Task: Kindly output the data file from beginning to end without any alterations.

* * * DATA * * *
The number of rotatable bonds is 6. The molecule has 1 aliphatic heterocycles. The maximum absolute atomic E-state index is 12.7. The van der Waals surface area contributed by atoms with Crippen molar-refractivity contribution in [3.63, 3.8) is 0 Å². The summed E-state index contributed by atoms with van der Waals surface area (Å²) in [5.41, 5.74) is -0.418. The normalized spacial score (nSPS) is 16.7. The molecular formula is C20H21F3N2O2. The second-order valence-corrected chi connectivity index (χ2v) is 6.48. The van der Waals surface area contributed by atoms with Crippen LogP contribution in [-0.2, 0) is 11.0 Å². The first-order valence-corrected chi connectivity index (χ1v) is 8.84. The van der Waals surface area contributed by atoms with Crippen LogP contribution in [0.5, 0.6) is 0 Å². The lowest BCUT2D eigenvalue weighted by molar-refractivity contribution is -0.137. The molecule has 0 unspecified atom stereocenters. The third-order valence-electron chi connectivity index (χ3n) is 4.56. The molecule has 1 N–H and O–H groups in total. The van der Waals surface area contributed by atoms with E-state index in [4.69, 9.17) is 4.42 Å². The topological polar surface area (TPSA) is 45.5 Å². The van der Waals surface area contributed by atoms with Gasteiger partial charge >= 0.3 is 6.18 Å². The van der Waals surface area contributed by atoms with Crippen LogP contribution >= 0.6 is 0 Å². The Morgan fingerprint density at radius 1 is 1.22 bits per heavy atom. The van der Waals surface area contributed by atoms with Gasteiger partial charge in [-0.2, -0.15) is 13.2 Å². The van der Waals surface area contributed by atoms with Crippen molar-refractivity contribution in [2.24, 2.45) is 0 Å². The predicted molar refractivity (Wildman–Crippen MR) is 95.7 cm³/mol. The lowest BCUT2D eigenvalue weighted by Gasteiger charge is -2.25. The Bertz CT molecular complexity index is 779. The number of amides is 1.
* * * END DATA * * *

The number of rotatable bonds is 6. The molecule has 1 aliphatic heterocycles. The maximum absolute atomic E-state index is 12.7. The van der Waals surface area contributed by atoms with Crippen molar-refractivity contribution in [3.63, 3.8) is 0 Å². The summed E-state index contributed by atoms with van der Waals surface area (Å²) in [5.41, 5.74) is -0.418. The normalized spacial score (nSPS) is 16.7. The molecular formula is C20H21F3N2O2. The second-order valence-corrected chi connectivity index (χ2v) is 6.48. The van der Waals surface area contributed by atoms with Crippen LogP contribution in [-0.2, 0) is 11.0 Å². The first-order valence-corrected chi connectivity index (χ1v) is 8.84. The van der Waals surface area contributed by atoms with Crippen LogP contribution in [0.5, 0.6) is 0 Å². The lowest BCUT2D eigenvalue weighted by molar-refractivity contribution is -0.137. The molecule has 0 unspecified atom stereocenters. The third-order valence-electron chi connectivity index (χ3n) is 4.56. The molecule has 1 N–H and O–H groups in total. The van der Waals surface area contributed by atoms with E-state index in [4.69, 9.17) is 4.42 Å². The topological polar surface area (TPSA) is 45.5 Å². The van der Waals surface area contributed by atoms with Gasteiger partial charge >= 0.3 is 6.18 Å². The van der Waals surface area contributed by atoms with Crippen LogP contribution >= 0.6 is 0 Å². The Morgan fingerprint density at radius 1 is 1.22 bits per heavy atom. The van der Waals surface area contributed by atoms with Gasteiger partial charge in [-0.2, -0.15) is 13.2 Å². The van der Waals surface area contributed by atoms with Crippen molar-refractivity contribution in [2.24, 2.45) is 0 Å². The predicted molar refractivity (Wildman–Crippen MR) is 95.7 cm³/mol. The lowest BCUT2D eigenvalue weighted by Gasteiger charge is -2.25. The Bertz CT molecular complexity index is 779. The number of amides is 1.